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Energy bills set to fall by almost £300 a year to cheapest in two years

Energy bills are projected to fall by an average of 15% – equivalent to £293 in annual savings – as a mild winter meant high gas storage levels.

A closely watched forecast by Cornwall Insight indicates energy bills from April to June will drop to £1,635 a year for the typical user.

By comparison, average yearly costs from January to March stood at £1,928. For the rest of the year, however, bills will be lower, Cornwall anticipates.

Such a drop would result in the lowest energy bills in two years.

Read more:
What is the energy price cap – and how will it affect my bills?

Energy prices remain above pre-pandemic levels meaning many households will continue to struggle.

But fears of a price spike, due to costly and time consuming Red Sea shipping diversions as Houthis targeted shipping vessels, have not materialised.

More on Cost Of Living

The price cap will fall further when revised again in July before a slight rise in October for the final three months of the year.

From July to September there’ll be another fall, to an expected £1,465 a year, saving the average bill payer £170.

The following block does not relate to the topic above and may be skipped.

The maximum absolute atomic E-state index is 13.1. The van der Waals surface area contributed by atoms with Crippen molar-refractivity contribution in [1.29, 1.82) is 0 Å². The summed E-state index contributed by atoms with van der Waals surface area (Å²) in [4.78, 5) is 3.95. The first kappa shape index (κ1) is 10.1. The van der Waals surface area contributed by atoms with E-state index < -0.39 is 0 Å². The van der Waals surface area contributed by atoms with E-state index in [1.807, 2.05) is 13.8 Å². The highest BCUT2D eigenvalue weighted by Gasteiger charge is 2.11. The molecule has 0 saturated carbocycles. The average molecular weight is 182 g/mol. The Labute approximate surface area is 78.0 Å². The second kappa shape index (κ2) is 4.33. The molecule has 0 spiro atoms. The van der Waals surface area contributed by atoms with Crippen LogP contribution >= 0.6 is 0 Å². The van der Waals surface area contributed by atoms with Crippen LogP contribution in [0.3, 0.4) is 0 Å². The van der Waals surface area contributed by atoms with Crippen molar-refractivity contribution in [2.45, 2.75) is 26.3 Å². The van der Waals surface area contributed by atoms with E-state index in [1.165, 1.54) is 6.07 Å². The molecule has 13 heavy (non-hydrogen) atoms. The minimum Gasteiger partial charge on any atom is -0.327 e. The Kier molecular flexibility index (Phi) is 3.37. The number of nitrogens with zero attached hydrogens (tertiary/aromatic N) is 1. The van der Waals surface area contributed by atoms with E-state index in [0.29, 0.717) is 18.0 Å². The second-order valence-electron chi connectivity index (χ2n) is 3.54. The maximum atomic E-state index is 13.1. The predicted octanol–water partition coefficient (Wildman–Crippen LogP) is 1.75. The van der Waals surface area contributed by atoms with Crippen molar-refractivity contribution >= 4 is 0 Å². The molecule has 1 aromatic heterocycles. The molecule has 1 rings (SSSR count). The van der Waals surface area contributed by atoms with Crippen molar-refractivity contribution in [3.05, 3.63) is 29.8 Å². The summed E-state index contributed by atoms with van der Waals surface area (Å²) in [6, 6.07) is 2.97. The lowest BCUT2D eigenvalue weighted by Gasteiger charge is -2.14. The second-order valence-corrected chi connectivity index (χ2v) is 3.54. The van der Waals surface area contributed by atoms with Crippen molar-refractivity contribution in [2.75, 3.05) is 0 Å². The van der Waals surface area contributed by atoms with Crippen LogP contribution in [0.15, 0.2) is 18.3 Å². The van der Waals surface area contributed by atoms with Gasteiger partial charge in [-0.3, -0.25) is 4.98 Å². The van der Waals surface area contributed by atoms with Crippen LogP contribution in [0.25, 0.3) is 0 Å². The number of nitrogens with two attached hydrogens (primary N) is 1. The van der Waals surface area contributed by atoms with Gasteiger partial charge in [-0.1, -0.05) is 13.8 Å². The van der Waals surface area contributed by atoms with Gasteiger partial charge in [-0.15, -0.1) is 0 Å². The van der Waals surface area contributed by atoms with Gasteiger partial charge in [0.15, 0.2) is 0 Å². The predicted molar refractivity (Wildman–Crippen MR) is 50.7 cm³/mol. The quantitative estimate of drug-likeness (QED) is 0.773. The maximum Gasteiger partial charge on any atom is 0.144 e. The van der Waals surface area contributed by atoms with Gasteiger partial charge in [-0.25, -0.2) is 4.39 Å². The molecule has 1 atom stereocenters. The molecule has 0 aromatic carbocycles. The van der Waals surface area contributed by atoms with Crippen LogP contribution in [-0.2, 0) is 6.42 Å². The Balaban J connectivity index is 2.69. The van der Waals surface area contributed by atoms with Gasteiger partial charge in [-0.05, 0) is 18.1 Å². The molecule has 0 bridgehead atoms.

The slight rise from October to December will be to £1,524, still less than the current price of keeping the lights on.

The energy regulator Ofgem puts a cap on the amount that energy providers can charge per unit of power every three months.

Those caps have come down as wholesale oil and gas prices have fallen.

As well as high gas storage levels the predictions suggest Red Sea disruption has been weathered by the UK via a steady supply of liquefied natural gas (LNG) through the Atlantic and good availability of cargo in Europe and Asia partially due to mild weather, Cornwall said.

Despite the positive outlook, the UK energy system still remains volatile due to reliance on gas imports, said the chief executive of Cornwall Insight, Dr Craig Lowrey.

“Our energy system is still walking a tightrope, and we cannot be sure another political or economic crisis won’t send bills straight back up.

“If we don’t speed up the switch to sustainable energy and cut down on volatile imports, [bills] are likely to stay [high]”.

The next official price cap announcement for April will be published on 23 February.

Sky News Source